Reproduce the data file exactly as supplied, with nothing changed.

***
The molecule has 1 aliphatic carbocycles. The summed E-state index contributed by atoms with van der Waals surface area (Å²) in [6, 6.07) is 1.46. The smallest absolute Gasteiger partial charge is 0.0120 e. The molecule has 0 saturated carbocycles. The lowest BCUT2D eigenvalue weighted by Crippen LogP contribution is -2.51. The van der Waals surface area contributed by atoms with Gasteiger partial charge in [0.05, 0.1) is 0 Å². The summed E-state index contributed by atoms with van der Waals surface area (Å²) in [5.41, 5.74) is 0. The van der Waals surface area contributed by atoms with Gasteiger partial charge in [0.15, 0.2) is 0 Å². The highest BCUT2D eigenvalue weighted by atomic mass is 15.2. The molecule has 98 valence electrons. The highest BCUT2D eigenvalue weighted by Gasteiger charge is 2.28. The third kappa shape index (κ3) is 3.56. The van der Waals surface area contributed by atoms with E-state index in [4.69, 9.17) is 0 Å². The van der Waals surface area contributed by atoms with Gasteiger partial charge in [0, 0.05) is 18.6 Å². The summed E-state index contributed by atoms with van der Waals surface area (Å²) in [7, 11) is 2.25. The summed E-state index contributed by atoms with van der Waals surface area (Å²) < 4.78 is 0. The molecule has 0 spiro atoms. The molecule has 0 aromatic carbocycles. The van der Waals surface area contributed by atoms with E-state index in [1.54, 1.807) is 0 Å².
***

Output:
The molecule has 1 aliphatic carbocycles. The summed E-state index contributed by atoms with van der Waals surface area (Å²) in [6, 6.07) is 1.46. The smallest absolute Gasteiger partial charge is 0.0120 e. The molecule has 0 saturated carbocycles. The lowest BCUT2D eigenvalue weighted by Crippen LogP contribution is -2.51. The van der Waals surface area contributed by atoms with Gasteiger partial charge in [0.05, 0.1) is 0 Å². The summed E-state index contributed by atoms with van der Waals surface area (Å²) in [5.41, 5.74) is 0. The van der Waals surface area contributed by atoms with Gasteiger partial charge in [0.15, 0.2) is 0 Å². The highest BCUT2D eigenvalue weighted by atomic mass is 15.2. The molecule has 98 valence electrons. The highest BCUT2D eigenvalue weighted by Gasteiger charge is 2.28. The third kappa shape index (κ3) is 3.56. The van der Waals surface area contributed by atoms with E-state index in [4.69, 9.17) is 0 Å². The van der Waals surface area contributed by atoms with Gasteiger partial charge in [0, 0.05) is 18.6 Å². The summed E-state index contributed by atoms with van der Waals surface area (Å²) in [7, 11) is 2.25. The summed E-state index contributed by atoms with van der Waals surface area (Å²) < 4.78 is 0. The molecule has 0 spiro atoms. The molecule has 0 aromatic carbocycles. The van der Waals surface area contributed by atoms with E-state index in [1.54, 1.807) is 0 Å².